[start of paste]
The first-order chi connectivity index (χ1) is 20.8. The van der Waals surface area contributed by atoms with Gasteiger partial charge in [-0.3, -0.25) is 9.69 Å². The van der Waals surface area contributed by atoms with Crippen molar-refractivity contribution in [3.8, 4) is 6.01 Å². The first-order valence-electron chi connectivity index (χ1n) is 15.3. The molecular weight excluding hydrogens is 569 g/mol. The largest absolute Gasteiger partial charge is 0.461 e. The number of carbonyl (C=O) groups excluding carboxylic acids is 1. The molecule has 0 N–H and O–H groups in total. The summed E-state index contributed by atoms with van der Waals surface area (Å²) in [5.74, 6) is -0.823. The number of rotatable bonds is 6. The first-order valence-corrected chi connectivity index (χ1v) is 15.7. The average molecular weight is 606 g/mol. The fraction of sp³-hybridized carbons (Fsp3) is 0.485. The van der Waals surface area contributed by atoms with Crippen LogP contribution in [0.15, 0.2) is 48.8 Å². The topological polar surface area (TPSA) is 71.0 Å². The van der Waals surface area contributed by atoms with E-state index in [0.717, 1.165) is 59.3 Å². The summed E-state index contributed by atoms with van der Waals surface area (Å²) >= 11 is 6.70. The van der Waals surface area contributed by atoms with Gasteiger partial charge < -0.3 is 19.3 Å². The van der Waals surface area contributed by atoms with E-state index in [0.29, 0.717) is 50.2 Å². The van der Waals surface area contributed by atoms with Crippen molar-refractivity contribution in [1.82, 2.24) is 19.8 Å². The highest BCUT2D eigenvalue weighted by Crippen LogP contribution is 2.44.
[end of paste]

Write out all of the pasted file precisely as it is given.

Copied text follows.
The first-order chi connectivity index (χ1) is 20.8. The van der Waals surface area contributed by atoms with Gasteiger partial charge in [-0.3, -0.25) is 9.69 Å². The van der Waals surface area contributed by atoms with Crippen molar-refractivity contribution in [3.8, 4) is 6.01 Å². The first-order valence-electron chi connectivity index (χ1n) is 15.3. The molecular weight excluding hydrogens is 569 g/mol. The largest absolute Gasteiger partial charge is 0.461 e. The number of carbonyl (C=O) groups excluding carboxylic acids is 1. The molecule has 0 N–H and O–H groups in total. The summed E-state index contributed by atoms with van der Waals surface area (Å²) in [5.74, 6) is -0.823. The number of rotatable bonds is 6. The first-order valence-corrected chi connectivity index (χ1v) is 15.7. The average molecular weight is 606 g/mol. The fraction of sp³-hybridized carbons (Fsp3) is 0.485. The van der Waals surface area contributed by atoms with Crippen LogP contribution in [0.15, 0.2) is 48.8 Å². The topological polar surface area (TPSA) is 71.0 Å². The van der Waals surface area contributed by atoms with E-state index in [0.717, 1.165) is 59.3 Å². The summed E-state index contributed by atoms with van der Waals surface area (Å²) >= 11 is 6.70. The van der Waals surface area contributed by atoms with Gasteiger partial charge < -0.3 is 19.3 Å². The van der Waals surface area contributed by atoms with E-state index in [0.29, 0.717) is 50.2 Å². The van der Waals surface area contributed by atoms with Crippen molar-refractivity contribution in [1.82, 2.24) is 19.8 Å². The highest BCUT2D eigenvalue weighted by Crippen LogP contribution is 2.44.